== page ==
A ground-breaking report by the University of Texas for USAID points out how climate hazards like cyclones, floods, wildfires, rainfall anomalies and chronic water scarcity relate to state fragility. Climate hazards put an enormous strain on the effectiveness and legitimacy in economics, politics, security and the social sphere.
Compelling maps highlight hotspots for both the criteria (climate exposure and state fragility). The regions with the highest climate exposure and fragility risk levels. The areas with the highest levels of exposure and fragility risk are: Sub-Saharan Africa, the Middle-East and South-East Asia. The maps are particularly accurate and go beyond the traditional state-centric scale. They emphasise how different regions within a state have been affected by such factors, making it even more valuable, especially for large countries.
The study offers different angles to tackle the representation of climate exposure and state fragility. It emphasises how several million people are affected in India and Egypt for example, but also how in less populated countries a higher percentage of the population is affected (like in Cambodia and Mauritania). In absolute numbers India has more than 44 million people living in very high exposed areas (out of more than a billion Indian citizens). In the scarcely populated Cayman Islands 88% of citizens live in very high exposure areas.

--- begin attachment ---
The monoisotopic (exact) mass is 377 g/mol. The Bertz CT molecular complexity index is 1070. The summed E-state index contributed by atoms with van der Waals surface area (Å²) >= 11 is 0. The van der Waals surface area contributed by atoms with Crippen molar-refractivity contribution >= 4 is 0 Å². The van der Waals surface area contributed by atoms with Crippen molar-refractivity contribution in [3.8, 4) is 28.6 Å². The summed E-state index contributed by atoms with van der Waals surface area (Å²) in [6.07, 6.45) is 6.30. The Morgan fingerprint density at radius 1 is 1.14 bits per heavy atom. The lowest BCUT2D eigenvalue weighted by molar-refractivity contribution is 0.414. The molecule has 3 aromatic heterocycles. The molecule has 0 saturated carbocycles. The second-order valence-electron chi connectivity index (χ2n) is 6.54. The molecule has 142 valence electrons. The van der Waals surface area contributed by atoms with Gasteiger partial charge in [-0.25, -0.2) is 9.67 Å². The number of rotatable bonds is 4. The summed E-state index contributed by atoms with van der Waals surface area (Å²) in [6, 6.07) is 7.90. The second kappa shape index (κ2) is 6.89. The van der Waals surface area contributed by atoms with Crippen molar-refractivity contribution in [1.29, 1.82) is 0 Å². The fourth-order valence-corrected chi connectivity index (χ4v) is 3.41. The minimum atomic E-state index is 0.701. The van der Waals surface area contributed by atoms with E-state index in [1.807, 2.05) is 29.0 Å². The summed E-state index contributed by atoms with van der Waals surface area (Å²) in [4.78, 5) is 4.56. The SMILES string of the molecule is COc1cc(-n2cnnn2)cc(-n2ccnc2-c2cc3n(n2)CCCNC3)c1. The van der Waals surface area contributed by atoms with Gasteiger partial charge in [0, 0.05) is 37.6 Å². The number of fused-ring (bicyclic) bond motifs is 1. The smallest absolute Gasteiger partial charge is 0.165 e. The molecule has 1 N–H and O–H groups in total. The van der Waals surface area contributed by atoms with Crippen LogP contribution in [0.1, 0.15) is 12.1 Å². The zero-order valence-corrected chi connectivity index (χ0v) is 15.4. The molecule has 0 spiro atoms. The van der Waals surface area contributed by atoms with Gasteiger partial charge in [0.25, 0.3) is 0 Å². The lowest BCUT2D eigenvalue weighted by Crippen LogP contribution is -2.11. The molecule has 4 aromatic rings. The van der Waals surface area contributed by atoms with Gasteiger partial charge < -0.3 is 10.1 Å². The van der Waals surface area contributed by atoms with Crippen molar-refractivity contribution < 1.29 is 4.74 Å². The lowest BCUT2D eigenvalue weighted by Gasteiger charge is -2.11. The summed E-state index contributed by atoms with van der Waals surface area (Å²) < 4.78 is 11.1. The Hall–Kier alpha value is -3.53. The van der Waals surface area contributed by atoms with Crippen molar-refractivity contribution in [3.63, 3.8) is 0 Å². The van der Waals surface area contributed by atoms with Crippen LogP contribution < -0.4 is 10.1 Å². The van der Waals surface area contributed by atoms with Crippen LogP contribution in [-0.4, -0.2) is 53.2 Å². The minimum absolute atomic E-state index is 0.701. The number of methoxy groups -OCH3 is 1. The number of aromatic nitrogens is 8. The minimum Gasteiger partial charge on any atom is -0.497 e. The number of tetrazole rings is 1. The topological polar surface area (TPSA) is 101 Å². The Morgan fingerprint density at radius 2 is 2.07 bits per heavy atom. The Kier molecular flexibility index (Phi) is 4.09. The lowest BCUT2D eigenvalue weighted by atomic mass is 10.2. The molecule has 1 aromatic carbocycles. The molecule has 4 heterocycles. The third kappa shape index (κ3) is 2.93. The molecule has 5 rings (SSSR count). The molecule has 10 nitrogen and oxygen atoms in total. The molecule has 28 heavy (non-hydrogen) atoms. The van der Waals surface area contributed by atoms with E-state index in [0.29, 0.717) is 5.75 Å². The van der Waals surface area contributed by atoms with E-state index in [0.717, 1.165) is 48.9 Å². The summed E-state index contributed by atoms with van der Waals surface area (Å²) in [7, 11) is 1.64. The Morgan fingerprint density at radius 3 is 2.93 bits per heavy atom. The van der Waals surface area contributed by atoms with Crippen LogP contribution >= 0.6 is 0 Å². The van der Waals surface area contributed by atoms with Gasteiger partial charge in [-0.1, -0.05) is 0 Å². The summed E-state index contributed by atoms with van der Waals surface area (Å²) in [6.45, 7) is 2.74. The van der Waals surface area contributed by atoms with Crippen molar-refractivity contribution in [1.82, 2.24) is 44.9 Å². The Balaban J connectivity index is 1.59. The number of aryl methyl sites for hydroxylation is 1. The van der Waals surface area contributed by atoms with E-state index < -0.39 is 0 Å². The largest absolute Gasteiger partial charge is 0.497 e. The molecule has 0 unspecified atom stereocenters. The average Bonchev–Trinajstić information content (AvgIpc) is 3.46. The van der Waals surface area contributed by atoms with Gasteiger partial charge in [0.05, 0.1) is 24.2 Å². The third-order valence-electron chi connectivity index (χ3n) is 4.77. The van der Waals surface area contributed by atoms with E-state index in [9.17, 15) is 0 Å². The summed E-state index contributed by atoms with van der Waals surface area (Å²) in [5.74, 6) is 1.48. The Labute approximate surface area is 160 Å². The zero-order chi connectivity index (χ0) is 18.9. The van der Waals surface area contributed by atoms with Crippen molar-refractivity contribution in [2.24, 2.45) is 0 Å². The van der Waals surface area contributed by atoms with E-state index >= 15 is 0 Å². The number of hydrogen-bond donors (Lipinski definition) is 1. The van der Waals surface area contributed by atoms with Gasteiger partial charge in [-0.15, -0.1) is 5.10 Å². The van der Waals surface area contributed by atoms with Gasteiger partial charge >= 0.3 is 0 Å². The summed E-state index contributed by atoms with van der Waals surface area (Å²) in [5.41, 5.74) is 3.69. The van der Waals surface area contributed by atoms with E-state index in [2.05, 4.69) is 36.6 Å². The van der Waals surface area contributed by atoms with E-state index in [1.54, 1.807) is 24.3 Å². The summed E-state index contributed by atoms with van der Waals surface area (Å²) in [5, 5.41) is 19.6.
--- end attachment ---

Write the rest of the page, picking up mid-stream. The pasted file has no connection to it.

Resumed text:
The authors suggest a systematic and significant mobilisation of finance to tackle such large-scale risks, although a sound and case-specific understanding for each region is required. Country-specific knowledge and fine-grained analysis are key elements in an effective policy response to such risks. In the current analysis by the University of Texas, detailed analysis is presented on Bangladesh, Colombia and Nigeria.
In 2017 The Hague Declaration on Planetary Security offered six objectives to reduce security risk from climate change and other environmental stresses. The upcoming Planetary Security Conference in February 2019 will provide a first assessment and reflection on what has been achieved. It will point to new suggestions for action in key areas like renewable energy transition, urbanisation and land restoration with a focus on specific spotlight regions: Iraq, Mali, Lake Chad region and the Caribbean islands.